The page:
Farm Ireland

Tuesday 19 June 2018

Living in Rural Ireland: How can you farm when you can’t think what day of the week it is?

Living in Rural Ireland series: One man’s struggle with bipolar depression

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Stock photo
Margaret Donnelly

Margaret Donnelly

Michael was first hospitalised with depression after his wife found him sitting in a field.

It was the early 1980s and he’d had a few tough years on his farm in Co. Meath. There had been bad weather for two years and he was struggling to manage the farm.

“I remember the lead up to it, my concentration was gone. My ability to organise things was gone. On the farm, you are a one-man show, and I was having to spend more and more time doing things that should take no time.”

But his earliest memories that things were not right mentally went back to his early days in school.

Teachers thought he was lazy, but a good Leaving saw Michael going to study science at University.

“But I couldn’t understand when the exams came around that I was looking at the books and you’d think by osmosis that the information would go in and come up at you. But, I couldn’t take it in and failed the first year exams. I was devastated. In one of the exams I had to walk out, the stress of it and I couldn’t comprehend what was wrong. Later in life, when I got a diagnosis I found out why.”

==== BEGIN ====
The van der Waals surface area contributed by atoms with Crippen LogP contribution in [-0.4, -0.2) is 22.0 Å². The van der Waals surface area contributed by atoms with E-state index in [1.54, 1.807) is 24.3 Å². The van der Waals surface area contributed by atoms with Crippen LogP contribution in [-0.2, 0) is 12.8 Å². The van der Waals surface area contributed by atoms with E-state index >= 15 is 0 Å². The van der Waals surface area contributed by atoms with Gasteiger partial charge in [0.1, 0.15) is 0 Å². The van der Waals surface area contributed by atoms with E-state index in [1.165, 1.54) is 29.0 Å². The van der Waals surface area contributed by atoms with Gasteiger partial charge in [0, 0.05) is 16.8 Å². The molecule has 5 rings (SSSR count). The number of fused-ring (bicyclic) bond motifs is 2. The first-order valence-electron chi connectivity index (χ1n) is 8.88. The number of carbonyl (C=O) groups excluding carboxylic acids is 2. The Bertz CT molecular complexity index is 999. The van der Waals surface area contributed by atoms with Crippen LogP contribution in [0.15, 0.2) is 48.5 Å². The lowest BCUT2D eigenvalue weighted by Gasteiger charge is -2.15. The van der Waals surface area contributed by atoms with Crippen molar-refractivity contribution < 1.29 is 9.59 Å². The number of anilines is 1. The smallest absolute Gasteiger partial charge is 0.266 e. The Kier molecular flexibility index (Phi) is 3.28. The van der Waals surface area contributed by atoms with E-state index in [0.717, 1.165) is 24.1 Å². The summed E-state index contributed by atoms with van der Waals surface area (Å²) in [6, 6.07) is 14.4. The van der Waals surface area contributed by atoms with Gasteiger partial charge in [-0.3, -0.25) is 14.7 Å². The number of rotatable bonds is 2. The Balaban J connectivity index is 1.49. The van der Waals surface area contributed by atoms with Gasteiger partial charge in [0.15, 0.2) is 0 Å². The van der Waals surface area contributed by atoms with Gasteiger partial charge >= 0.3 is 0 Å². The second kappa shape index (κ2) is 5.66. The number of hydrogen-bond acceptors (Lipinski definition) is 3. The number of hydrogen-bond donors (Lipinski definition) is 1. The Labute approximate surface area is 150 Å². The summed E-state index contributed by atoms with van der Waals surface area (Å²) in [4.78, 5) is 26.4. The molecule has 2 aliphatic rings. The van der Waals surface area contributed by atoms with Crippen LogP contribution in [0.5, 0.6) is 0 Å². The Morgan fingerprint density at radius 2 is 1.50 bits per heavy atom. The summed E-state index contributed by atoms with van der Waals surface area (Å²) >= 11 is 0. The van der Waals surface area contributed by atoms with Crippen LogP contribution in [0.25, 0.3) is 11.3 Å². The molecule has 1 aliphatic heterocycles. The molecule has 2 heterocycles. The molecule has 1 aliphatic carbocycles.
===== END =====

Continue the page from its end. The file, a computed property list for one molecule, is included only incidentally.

He failed first year on a second attempt and went farming, but farming can be isolating and this did not help with his condition.

“My wife knew I could be moody, or sombre about things. But I was running a farm that was heavily borrowed and two wet years in a row, pushed the farm and me to the limit.

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“The previous year I lost seven cows, two in one night in July, with grass tetany and it was very stressful. My wife found me sitting down in the middle of the field – I didn’t’ know where I was and I ended up in hospital.”

Michael was then diagnosed with depression, but with his late father’s help and using Farm Relief Services the farm was kept running.

During this time, he was put on medication which has helped him get back on his feet again. Michael relapsed a year or two later and was diagnosed with bipolar. But, with the help of his doctor, he was put on medication which he still takes daily.

With the support of his wife and family, Michael continued to farm, as he had a young family to support and educate. Around this time, he first went to the Aware meetings, but with long hours and spring calving he decided he would need to exit dairy farming, which he did as soon as his children were educated.

He says Aware helped him develop coping skills and learn how to deal with his illness. “Aware meetings was a place I could meet ordinary people. It seems extraordinary that people could go in to talk about depression and come out smiling.”

One of the reasons people keep away from openly saying they have a problem is the stigma, he says.

“People will put up with a lot before they say ‘there is something wrong with my head’ as there is a perception that if you can’t organise your head you’re crazy. And it’s these terms that don’t help people deal with mental issues, he says.

This week, at the Ploughing Championships, Aware is promoting its services in rural Ireland.

Aware Director of Services Brid O’Meara says its life skills programmes, which are run all over the country, are designed to help people suffering with depression and bipolar acquire the skill set to deal with mental health issues.

The Aware tent will be hosted by ESB Networks at the Ploughing.

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